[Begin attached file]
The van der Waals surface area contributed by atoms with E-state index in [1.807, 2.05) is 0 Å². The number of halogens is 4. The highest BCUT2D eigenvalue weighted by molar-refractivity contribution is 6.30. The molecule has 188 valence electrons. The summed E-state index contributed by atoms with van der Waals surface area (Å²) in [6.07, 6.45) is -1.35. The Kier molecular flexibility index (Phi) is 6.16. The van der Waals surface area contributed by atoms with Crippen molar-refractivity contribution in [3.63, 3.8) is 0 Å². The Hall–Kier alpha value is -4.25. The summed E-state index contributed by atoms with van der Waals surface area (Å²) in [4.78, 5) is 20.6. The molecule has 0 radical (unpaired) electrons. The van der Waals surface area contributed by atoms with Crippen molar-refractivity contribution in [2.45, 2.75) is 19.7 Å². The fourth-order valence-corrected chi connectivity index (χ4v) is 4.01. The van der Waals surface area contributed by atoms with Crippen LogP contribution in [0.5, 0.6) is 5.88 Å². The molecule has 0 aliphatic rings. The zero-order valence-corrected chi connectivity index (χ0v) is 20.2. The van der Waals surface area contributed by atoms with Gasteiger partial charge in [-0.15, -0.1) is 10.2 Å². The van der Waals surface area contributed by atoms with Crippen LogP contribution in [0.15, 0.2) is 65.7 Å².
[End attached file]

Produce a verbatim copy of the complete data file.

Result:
The van der Waals surface area contributed by atoms with E-state index in [1.807, 2.05) is 0 Å². The number of halogens is 4. The highest BCUT2D eigenvalue weighted by molar-refractivity contribution is 6.30. The molecule has 188 valence electrons. The summed E-state index contributed by atoms with van der Waals surface area (Å²) in [6.07, 6.45) is -1.35. The Kier molecular flexibility index (Phi) is 6.16. The van der Waals surface area contributed by atoms with Crippen molar-refractivity contribution in [3.63, 3.8) is 0 Å². The Hall–Kier alpha value is -4.25. The summed E-state index contributed by atoms with van der Waals surface area (Å²) in [4.78, 5) is 20.6. The molecule has 0 radical (unpaired) electrons. The van der Waals surface area contributed by atoms with Crippen molar-refractivity contribution in [2.45, 2.75) is 19.7 Å². The fourth-order valence-corrected chi connectivity index (χ4v) is 4.01. The van der Waals surface area contributed by atoms with Crippen LogP contribution in [0.5, 0.6) is 5.88 Å². The molecule has 0 aliphatic rings. The zero-order valence-corrected chi connectivity index (χ0v) is 20.2. The van der Waals surface area contributed by atoms with Gasteiger partial charge in [-0.15, -0.1) is 10.2 Å². The van der Waals surface area contributed by atoms with Crippen LogP contribution in [0.15, 0.2) is 65.7 Å².